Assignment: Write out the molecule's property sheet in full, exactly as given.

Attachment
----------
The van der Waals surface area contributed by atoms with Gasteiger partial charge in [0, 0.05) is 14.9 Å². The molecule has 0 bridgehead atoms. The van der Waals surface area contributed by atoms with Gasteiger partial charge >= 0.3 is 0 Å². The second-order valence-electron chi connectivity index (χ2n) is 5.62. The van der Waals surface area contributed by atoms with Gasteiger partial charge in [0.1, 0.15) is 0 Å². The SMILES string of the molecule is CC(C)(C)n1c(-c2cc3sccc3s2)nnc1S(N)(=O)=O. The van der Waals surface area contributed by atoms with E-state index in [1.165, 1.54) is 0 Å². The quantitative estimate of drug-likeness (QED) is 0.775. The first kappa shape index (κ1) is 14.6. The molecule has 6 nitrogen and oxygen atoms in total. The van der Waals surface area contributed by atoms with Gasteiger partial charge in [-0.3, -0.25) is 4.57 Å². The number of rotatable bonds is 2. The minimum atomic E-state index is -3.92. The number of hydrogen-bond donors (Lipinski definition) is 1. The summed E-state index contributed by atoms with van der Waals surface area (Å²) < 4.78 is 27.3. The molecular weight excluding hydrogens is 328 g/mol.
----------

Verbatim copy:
The van der Waals surface area contributed by atoms with Gasteiger partial charge in [0, 0.05) is 14.9 Å². The molecule has 0 bridgehead atoms. The van der Waals surface area contributed by atoms with Gasteiger partial charge >= 0.3 is 0 Å². The second-order valence-electron chi connectivity index (χ2n) is 5.62. The van der Waals surface area contributed by atoms with Gasteiger partial charge in [0.1, 0.15) is 0 Å². The SMILES string of the molecule is CC(C)(C)n1c(-c2cc3sccc3s2)nnc1S(N)(=O)=O. The van der Waals surface area contributed by atoms with E-state index in [1.165, 1.54) is 0 Å². The quantitative estimate of drug-likeness (QED) is 0.775. The first kappa shape index (κ1) is 14.6. The molecule has 6 nitrogen and oxygen atoms in total. The van der Waals surface area contributed by atoms with Gasteiger partial charge in [-0.3, -0.25) is 4.57 Å². The number of rotatable bonds is 2. The minimum atomic E-state index is -3.92. The number of hydrogen-bond donors (Lipinski definition) is 1. The summed E-state index contributed by atoms with van der Waals surface area (Å²) < 4.78 is 27.3. The molecular weight excluding hydrogens is 328 g/mol.